Monday, February 23, 2009

Your mad parade

After a harrowing series of landlord conflicts (and floods, and gas outages) LeNell Smothers has lost her lease and closed her nouveau-bordello styled liquor shop in Red Hook, Brooklyn. The place has never been my sort of drink, but I’ll miss it anyway.

Her shop was driven by the engine of her personality. She’s abrasive and foul mouthed, showily oversexed and energetic. She invented a character for herself and she plays it to the hilt. In the shop, this was evidenced by eccentric touches such as displaying her gin selection in an old clawfoot tub. It wasn’t all titivation. She managed to get Buffalo Trace to send her so many bottles of George T. Stagg that there were three left in the shop when it closed. But there is -- was -- something off, something wrong about the place, and I’d never been able to nail it down. Last week, I came across this interview LeNell did with Lucy Baker. Baker asked LeNell if she thought the trend to posh speakeasies was gimmicky, and LeNell said:
Every bar is gimmicky. Everyone has some sort of shtick. I don't think it's a bad thing. Is it gimmicky to have a phone booth that you walk through? Of course it is. Is it gimmicky to have chandeliers hanging and a big fat wooden door? Of course it is. Is it gimmicky to have girls dancing on a bar? Of course it is.
This is breathtakingly cynical. Surely it’s true that New York is chock full of gimmick-first venues, but that doesn’t mean that “everyone has a schtick.” Lots of the best places (be they restaurants, bars, liquor stores, yarn shops) are organic reflections of the judgment and enthusiasm of the owner. Other places are branded manifestations of an invention of the owner. The former wins every time. Although, I suppose the liquor store I shop in (most often, anyway) has a gimmick: It’s huge, well stocked, and the prices are good.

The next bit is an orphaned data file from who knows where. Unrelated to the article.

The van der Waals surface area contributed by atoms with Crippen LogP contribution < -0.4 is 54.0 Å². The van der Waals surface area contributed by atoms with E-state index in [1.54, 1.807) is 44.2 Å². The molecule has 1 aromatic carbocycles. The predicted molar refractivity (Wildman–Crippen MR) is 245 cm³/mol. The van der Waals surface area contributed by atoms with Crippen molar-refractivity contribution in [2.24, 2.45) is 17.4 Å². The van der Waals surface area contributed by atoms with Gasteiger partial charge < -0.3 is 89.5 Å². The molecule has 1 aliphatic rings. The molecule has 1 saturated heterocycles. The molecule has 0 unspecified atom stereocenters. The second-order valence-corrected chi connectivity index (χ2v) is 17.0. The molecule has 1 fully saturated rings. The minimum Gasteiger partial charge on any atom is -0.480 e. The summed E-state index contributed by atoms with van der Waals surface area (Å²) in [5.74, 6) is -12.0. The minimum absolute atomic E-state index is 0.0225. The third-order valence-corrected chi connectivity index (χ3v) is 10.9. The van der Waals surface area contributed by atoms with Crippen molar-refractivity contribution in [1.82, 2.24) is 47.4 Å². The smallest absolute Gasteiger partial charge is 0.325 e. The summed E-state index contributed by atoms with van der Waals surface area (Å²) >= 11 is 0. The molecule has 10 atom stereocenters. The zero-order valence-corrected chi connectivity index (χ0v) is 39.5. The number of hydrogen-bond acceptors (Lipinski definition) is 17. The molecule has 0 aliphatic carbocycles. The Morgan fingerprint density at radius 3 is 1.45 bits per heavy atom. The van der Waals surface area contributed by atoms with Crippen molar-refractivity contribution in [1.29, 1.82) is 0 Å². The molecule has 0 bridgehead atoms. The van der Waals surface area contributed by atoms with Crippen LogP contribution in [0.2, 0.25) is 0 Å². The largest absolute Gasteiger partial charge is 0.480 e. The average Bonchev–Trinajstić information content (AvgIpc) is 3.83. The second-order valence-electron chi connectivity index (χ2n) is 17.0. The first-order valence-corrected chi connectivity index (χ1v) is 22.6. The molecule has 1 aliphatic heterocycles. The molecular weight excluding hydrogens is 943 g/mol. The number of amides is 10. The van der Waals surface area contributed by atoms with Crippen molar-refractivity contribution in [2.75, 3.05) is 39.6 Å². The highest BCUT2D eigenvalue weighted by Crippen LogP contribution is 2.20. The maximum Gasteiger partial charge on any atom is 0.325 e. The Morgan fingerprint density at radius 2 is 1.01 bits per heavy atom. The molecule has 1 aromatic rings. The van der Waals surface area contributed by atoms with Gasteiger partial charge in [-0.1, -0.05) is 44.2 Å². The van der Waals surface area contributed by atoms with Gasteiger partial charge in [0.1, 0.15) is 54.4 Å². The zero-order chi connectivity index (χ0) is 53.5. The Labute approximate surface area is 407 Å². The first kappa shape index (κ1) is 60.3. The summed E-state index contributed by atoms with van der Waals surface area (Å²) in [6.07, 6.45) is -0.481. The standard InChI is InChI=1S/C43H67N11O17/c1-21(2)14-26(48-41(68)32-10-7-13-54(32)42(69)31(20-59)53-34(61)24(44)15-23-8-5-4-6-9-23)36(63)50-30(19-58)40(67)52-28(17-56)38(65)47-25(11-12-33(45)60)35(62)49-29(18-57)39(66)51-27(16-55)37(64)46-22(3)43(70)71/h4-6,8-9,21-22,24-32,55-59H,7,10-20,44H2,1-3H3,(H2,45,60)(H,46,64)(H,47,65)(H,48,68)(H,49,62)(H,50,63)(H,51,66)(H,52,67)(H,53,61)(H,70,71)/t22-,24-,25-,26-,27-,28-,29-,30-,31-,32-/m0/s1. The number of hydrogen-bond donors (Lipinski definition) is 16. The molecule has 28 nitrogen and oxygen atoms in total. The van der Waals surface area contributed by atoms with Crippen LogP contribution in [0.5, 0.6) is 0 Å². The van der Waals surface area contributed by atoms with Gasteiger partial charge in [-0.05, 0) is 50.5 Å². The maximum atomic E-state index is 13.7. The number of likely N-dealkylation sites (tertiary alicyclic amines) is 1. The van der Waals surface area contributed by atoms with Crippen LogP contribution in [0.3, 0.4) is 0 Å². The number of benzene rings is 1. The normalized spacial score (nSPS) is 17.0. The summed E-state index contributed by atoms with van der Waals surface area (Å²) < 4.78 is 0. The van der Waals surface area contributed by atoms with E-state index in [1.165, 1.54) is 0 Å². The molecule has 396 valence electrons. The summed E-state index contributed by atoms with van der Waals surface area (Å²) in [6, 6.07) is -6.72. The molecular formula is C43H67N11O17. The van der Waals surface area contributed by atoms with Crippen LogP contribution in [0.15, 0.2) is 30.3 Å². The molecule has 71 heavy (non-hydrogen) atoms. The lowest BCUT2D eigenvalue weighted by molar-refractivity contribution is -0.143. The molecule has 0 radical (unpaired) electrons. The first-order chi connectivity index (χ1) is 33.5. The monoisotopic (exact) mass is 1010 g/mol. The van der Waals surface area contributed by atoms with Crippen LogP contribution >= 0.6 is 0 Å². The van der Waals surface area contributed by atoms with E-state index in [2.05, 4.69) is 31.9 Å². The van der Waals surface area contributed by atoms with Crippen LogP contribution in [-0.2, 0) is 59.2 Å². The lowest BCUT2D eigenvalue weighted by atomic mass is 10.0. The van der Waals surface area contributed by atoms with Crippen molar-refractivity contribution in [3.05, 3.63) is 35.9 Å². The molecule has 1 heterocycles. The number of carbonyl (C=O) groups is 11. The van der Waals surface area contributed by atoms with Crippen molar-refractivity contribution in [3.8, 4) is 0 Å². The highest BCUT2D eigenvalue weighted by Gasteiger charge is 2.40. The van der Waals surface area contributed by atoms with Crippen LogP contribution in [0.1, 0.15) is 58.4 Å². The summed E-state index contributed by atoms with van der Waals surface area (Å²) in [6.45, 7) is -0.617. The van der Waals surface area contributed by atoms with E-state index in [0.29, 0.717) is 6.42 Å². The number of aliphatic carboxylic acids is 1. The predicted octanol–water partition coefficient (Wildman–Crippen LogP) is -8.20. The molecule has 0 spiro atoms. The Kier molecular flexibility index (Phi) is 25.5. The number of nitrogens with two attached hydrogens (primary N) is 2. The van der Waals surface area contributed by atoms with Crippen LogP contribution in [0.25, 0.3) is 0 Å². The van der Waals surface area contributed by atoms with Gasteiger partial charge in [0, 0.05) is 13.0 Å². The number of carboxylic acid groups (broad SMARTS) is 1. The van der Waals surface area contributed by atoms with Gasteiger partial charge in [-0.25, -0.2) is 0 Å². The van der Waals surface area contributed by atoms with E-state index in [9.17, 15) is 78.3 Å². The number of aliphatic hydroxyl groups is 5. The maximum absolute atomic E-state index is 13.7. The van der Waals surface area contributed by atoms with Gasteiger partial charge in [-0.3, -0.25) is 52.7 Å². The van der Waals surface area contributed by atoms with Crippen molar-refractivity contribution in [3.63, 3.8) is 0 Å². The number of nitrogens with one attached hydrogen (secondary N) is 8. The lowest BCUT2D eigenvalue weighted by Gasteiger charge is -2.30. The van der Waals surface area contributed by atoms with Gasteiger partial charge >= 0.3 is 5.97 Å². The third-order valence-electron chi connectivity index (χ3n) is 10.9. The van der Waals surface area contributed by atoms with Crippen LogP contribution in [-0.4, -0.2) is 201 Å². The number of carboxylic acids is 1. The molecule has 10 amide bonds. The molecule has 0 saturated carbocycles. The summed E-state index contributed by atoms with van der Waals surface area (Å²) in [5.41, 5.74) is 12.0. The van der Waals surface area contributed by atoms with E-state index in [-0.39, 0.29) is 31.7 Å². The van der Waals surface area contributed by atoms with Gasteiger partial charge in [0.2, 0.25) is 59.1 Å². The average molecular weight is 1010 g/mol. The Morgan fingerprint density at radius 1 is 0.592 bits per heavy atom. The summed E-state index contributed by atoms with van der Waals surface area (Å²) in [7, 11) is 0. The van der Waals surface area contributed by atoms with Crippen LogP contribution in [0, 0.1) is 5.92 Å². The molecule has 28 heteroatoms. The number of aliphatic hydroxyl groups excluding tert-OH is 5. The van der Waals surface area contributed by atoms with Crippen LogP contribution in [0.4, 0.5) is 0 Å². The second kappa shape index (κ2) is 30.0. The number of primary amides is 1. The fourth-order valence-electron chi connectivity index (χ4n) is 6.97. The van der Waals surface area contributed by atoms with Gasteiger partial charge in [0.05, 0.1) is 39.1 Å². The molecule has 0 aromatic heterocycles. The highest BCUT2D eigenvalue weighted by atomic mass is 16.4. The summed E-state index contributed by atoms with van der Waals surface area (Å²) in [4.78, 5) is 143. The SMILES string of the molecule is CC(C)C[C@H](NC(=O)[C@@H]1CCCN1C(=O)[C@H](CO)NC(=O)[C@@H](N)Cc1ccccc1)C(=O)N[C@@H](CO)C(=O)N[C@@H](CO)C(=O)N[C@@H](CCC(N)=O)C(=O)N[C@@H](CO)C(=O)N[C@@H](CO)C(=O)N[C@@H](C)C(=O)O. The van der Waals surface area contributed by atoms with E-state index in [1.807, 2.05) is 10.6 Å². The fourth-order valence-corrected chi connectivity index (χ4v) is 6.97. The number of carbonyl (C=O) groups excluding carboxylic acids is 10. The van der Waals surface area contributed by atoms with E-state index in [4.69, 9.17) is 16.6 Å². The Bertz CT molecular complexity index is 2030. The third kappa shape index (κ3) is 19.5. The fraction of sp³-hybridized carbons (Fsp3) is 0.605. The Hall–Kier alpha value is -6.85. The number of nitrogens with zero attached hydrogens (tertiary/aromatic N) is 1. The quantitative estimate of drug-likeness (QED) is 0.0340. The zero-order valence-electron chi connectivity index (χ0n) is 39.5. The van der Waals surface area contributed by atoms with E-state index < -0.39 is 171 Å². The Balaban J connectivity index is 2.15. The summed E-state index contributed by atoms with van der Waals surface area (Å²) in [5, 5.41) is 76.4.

This is not to say that I’m happy to see LeNell’s gone. She was, after all, the matchless queen of bourbon in New York City. Her selection was without equal. She somehow managed to glide past the rule that liquor stores in New York cannot sell things which are not liquor and carried a wide selection of excellent bitters. I grabbed a bottle of The Bitter Truth’s Lemon Bitters while I watched and eavesdropped as LeNell worked through the shop’s final hours.

It was an interesting scene. She did a photo shoot -- she got naked and lounged in her bathtub by the front door of the shop, covered in bottles of gin -- but most of the day was spent receiving teary eyed customers who brought her a strange assortment of gifts (chocolates, xeroxes of vintage Gourmet Magazine issues) and plucked the bones of her shop clean. She even sold a bottle of Bols Genever from the photo shoot.
“This one was covering my right breast,” she announced.

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